President Hu's visit to U.S. aids bilateral relations
 By Xinhua writers Rong Yan, Lin Liping

    The Chinese and U.S. presidents are currently holding their fifth meeting in less than a year, which is believed to augur well for promoting the constructive and cooperative relations between the two countries.

    Hu Jintao and George W. Bush met at the White House on April 20 during Hu's four-day state visit.

    The two heads of state agreed to take bilateral relationship from a strategic height and long-term perspective and comprehensively advance bilateral constructive and cooperative relations in the 21st century so as to benefit the two peoples and other peoples around the world.

    The meeting between China and the United States, the largest developing country and the largest developed country, attracted world attention, and experts paid particular attention to Hu's remarks that China and the United States are not only mutual stakeholders, but also should be constructive cooperators.

    The word "stakeholder" was first used for China-U.S. relations by U.S. Deputy Secretary of State Robert Zoellick last year. According to experts, it strongly implies that the United States thinks of China as an equal and important member in the current international system.

    Li Xiaogang, an expert in American Studies of the Chinese Academy of Social Sciences, said President Hu's remarks of "mutual stakeholders" during the meeting with Bush indicated that both sides had acknowledged the existence of common interests between the two nations.

    China holds that the two nations should further increase cooperation to safeguard the common interests of both sides. That is why president Hu said the two countries should be constructive cooperators, Li said.

    During the meeting which was described as fruitful by the Chinese President, Hu also spoke highly of the development of bilateral relations, saying that the agreements reached between the two heads of state during their meetings last year in New York and Beijing are being implemented.

    Hu said China-U.S. relations have progressed beyond bilateral relationship and have had more and more global influence and strategic significance.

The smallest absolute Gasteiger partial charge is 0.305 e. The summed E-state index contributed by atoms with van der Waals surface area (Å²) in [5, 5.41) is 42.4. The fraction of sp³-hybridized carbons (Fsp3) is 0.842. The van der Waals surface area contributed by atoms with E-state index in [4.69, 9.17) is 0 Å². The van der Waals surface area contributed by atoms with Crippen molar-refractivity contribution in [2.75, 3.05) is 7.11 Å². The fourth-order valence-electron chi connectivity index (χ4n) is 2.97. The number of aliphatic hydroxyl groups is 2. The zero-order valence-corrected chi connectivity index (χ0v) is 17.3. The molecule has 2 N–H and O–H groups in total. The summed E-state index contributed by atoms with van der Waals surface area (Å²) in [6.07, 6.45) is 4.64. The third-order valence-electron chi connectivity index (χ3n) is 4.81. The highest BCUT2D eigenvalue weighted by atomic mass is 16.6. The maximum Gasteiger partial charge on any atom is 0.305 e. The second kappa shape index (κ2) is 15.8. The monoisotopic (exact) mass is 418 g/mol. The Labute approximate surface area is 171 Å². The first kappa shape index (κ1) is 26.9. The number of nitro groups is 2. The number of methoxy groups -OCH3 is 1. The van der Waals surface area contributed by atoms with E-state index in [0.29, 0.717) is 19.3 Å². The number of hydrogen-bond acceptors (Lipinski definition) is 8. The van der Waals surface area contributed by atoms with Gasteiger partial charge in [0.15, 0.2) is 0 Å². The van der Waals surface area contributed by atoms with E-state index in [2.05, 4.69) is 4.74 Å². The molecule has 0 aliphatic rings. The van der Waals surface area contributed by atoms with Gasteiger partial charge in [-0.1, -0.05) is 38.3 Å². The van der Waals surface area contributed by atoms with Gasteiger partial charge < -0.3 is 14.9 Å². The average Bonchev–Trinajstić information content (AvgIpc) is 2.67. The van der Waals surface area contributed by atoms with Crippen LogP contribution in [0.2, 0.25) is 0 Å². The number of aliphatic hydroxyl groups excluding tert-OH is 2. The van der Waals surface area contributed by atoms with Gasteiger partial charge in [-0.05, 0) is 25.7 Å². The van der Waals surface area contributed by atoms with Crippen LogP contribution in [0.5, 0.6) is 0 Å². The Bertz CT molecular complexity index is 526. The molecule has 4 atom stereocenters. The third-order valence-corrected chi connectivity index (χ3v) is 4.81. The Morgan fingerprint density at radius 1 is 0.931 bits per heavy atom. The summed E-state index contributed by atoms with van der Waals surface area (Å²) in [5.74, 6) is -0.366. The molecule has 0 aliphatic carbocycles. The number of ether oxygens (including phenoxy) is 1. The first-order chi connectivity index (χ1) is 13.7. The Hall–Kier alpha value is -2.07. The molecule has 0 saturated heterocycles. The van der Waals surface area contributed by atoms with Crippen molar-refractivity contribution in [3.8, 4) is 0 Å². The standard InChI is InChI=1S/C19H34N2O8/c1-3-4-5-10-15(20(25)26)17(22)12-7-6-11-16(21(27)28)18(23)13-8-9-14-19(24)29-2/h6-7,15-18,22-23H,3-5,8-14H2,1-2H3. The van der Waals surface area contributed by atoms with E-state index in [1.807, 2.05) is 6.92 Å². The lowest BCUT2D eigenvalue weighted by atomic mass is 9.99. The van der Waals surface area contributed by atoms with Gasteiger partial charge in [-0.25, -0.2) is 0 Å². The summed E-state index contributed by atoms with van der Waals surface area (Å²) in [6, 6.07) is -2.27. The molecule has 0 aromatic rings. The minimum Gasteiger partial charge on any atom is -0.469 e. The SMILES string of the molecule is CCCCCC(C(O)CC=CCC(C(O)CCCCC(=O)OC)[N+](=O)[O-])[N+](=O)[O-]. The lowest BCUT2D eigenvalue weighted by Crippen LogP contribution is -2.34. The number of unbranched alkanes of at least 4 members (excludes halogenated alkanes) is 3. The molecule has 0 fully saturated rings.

China and the United States should make joint efforts to advance bilateral constructive and cooperative relations, he noted.

    Bush shares Hu's view on bilateral relations. "We have made progress in building a relationship that is candid and cooperative," Bush was quoted as saying.

    Yuan Peng, a researcher with the China Institute of Contemporary International Relations, said instead of trying to achieve breakthroughs in some specific problems, the more important aim of the summit is to create a healthier political atmosphere and more stable framework for the future development of China-U.S. relations.

    Yuan said the two nations had found the rules for conducting cooperation with competition and for achieving coexistence with frictions, and had exchange ideas in fields such as economy, trade, military and culture.

    With the increasingly active economic and trade exchanges between China and the United States in recent years, economic issues have become very important.

    The two heads of state agreed at the summit to enhance bilateral economic and trade relations based on the principle of mutual benefit.

    With regard to existing differences, both sides agreed to find solutions through negotiations for the benefit of the peoples of both countries.

    The summit attended by the two heads of state has created a good atmosphere for the elimination of frictions, said Li Xiaogang.

    He believed that trade frictions are "normal" in economic exchanges between two countries.

    "Although China has taken concrete measures to show its determination to eliminate the trade imbalance, it requires efforts of both sides to resolve the economic and trade problems," said Li.

    The state heads of China and the United States have met many times since Bush was elected president in 2001 and China-U.S. relations have been improving with numerous contacts between leaders of the two countries.

    China and the United States have so far established more than 20 strategic and functional dialogue mechanisms, covering fields of trade, military affairs and non-traditional fields, such as health and culture.

    Tao Wenzhao, a research fellow in American Studies of the Chinese Academy of Social Sciences, said the leaders of China and the United States are now able to discuss all issues openly. Although the two sides still have differences on some issues, they know each other's stances and allow the differences to exist.

    This openness shows that relations between China and the United States are entering a relatively mature phase, said Tao.

Suggest to a Friend